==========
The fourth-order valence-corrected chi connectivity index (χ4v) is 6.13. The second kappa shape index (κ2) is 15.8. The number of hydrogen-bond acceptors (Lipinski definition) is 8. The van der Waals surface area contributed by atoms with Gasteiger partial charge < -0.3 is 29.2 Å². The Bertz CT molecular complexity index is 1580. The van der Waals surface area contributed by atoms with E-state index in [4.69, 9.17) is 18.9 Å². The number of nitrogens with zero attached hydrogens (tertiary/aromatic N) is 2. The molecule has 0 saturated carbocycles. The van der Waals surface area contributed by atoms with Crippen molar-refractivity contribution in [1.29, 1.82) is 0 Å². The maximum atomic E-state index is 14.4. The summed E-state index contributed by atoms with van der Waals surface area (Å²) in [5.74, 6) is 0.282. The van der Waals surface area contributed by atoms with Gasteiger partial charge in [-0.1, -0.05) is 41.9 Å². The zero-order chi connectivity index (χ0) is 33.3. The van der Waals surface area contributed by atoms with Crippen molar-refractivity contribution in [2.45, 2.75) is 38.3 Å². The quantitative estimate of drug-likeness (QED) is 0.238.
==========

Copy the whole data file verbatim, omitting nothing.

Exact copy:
The fourth-order valence-corrected chi connectivity index (χ4v) is 6.13. The second kappa shape index (κ2) is 15.8. The number of hydrogen-bond acceptors (Lipinski definition) is 8. The van der Waals surface area contributed by atoms with Gasteiger partial charge < -0.3 is 29.2 Å². The Bertz CT molecular complexity index is 1580. The van der Waals surface area contributed by atoms with E-state index in [4.69, 9.17) is 18.9 Å². The number of nitrogens with zero attached hydrogens (tertiary/aromatic N) is 2. The molecule has 0 saturated carbocycles. The van der Waals surface area contributed by atoms with Crippen molar-refractivity contribution in [1.29, 1.82) is 0 Å². The maximum atomic E-state index is 14.4. The summed E-state index contributed by atoms with van der Waals surface area (Å²) in [5.74, 6) is 0.282. The van der Waals surface area contributed by atoms with Gasteiger partial charge in [-0.1, -0.05) is 41.9 Å². The zero-order chi connectivity index (χ0) is 33.3. The van der Waals surface area contributed by atoms with Crippen molar-refractivity contribution in [2.45, 2.75) is 38.3 Å². The quantitative estimate of drug-likeness (QED) is 0.238.